Even considering this skewed version of multiculturalism and tolerance, I’m willing to cut the film some slack, if only on the basis of its technical merits. Like its recent predecessors, Ice Age‘s animation is a marvel; my skin crawled while watching the sabertooths slink and glide. Along the journey, the motley crew meets up with all kinds of other creatures who take part in brief, humorous skits, included to allow animators to indulge themselves. Two urbane, salad-connoisseur rhinos (Cedric the Entertainer and Stephen Root) discuss the delights of nibbling dandelions. A flock of dodos, alternately resembling a militaristic cult and a football team, bumble their way toward extinction. The big-eyed little rodent featured so prominently in the film’s trailers, known as “Scrat” (Chris Wedge), is noticed only peripherally by the characters on screen, but his antics will amuse audiences from the very beginning to the very, very end of the film (stay through the credits).
Scrat’s journey, which parallels that of Manny, Sid, and Diego, also provides an alternative to the sabertooth/human evolutionary tale of interspecies conflict. In Scrat’s case, individual persistence allows survival, rather than, say, group aggression. Scrat’s insistence that he alone can save himself, and that as long as he holds on to a single acorn, he won’t starve, is silly to the point of appearing futile: the acorn actually puts him in more danger than he would otherwise encounter. Yet Scrat also facilitates the “moral” of the story through all his foibles and fumbles. As the larger mammal characters crow repeatedly through action and word, things work out better for the group and are easier if we all work together.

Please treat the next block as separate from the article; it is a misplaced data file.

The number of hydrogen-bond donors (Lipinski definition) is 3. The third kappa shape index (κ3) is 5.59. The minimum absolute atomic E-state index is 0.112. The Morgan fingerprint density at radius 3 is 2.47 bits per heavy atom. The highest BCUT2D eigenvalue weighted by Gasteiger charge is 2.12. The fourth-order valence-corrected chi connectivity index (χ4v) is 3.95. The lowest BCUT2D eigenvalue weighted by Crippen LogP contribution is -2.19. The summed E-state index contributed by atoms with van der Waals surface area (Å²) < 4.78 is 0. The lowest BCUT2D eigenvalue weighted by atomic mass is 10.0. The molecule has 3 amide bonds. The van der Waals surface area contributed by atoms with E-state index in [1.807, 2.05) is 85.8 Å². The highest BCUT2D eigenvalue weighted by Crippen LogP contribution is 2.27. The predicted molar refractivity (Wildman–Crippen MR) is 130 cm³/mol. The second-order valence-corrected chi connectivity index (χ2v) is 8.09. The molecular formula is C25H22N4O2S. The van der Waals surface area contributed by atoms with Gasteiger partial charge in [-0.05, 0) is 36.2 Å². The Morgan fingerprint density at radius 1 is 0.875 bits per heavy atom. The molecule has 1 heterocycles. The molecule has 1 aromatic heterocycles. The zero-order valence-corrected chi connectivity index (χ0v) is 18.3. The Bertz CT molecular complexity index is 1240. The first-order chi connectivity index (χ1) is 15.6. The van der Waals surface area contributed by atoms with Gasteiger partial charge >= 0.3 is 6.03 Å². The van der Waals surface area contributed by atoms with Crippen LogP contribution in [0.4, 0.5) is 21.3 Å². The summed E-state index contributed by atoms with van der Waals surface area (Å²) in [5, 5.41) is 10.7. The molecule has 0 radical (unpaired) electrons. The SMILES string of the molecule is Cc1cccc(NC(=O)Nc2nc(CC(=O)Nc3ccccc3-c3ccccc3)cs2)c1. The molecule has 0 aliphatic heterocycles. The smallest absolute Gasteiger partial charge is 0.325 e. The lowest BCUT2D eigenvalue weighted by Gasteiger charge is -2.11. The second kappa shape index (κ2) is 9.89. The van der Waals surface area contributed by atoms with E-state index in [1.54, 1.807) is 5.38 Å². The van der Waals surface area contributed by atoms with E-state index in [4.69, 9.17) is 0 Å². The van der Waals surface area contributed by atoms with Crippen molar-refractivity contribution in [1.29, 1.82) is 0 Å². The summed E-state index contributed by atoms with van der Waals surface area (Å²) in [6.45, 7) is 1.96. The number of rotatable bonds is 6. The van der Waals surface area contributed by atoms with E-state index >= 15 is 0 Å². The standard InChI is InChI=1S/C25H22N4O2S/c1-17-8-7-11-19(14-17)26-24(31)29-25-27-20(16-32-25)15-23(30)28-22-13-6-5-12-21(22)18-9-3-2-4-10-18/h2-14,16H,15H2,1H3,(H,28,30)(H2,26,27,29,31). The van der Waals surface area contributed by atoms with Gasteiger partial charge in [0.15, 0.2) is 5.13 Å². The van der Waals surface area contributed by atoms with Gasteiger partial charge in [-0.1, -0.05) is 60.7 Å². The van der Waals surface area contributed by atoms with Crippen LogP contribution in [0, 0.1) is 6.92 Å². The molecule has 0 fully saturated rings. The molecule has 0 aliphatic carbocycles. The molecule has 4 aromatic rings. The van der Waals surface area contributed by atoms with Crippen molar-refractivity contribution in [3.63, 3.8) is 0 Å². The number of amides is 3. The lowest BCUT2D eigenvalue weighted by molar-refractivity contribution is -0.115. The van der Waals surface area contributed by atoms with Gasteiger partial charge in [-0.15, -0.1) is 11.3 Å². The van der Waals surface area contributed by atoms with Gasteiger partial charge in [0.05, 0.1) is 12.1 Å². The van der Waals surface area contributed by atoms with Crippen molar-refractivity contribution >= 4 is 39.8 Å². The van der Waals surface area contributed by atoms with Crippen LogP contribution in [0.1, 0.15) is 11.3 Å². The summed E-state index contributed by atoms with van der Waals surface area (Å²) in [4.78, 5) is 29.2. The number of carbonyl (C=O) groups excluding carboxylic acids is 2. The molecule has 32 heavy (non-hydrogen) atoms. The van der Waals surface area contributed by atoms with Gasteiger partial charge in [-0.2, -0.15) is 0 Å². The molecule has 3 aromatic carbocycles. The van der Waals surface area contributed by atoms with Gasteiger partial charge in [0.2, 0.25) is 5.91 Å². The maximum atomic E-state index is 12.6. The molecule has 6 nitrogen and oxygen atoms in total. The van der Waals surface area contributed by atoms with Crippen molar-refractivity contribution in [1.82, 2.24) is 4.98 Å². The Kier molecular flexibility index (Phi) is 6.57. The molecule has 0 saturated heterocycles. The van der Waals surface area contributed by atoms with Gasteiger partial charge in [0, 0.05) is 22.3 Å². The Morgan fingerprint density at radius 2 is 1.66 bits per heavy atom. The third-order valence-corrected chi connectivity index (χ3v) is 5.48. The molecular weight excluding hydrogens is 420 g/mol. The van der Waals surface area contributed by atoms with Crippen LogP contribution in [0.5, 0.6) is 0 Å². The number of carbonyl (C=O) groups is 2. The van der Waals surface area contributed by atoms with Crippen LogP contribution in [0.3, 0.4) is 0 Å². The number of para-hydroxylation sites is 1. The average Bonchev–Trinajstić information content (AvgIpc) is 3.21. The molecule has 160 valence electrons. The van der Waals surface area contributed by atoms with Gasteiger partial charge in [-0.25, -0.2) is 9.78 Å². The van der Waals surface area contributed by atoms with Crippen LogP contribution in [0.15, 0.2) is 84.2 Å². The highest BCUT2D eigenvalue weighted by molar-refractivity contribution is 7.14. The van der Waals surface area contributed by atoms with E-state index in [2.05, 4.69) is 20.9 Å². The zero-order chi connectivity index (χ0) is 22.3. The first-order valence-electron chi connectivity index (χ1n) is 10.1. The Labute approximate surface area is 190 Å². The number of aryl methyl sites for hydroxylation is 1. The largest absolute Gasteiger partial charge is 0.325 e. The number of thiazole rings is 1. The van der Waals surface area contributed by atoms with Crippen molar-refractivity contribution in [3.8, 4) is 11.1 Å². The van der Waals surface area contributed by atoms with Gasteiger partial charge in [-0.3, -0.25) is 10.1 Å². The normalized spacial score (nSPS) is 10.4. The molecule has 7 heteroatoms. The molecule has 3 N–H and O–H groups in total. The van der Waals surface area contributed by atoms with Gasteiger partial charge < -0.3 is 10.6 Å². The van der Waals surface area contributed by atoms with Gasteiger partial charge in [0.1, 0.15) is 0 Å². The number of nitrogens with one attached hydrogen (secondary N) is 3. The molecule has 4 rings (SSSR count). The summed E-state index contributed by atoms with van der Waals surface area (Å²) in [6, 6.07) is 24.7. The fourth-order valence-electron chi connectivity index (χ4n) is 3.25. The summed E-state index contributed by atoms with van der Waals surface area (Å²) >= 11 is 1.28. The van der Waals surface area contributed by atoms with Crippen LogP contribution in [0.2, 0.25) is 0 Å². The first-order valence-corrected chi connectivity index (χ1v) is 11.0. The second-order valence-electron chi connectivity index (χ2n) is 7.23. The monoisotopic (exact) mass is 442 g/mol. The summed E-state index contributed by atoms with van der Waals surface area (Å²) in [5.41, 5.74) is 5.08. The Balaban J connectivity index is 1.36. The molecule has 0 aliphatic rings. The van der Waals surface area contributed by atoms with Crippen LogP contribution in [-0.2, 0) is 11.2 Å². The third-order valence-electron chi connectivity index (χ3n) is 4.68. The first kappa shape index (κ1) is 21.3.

In addition to moralizing about family and community—or “herd”, as the animals refer to themselves—Ice Age also asserts that the most valuable sacrifice is to die for the herd, the truest indication of our belonging/identity. It is apparent that each herd has a set of rules to be followed, and that not everyone is equally involved in crafting these regulations. In order to belong, we have to give up the possibility of ever changing herds, and blindly follow the rules over which we have no control.
After all of the work Ice Age puts in to promote non-traditional herds or families, its final “lesson” is that the purity and superiority of the human race (read: white) and family must be maintained, again, echoing Shrek and Monsters, Inc. Ice Age, like those films, is not quite as liberal as it might appear on the surface.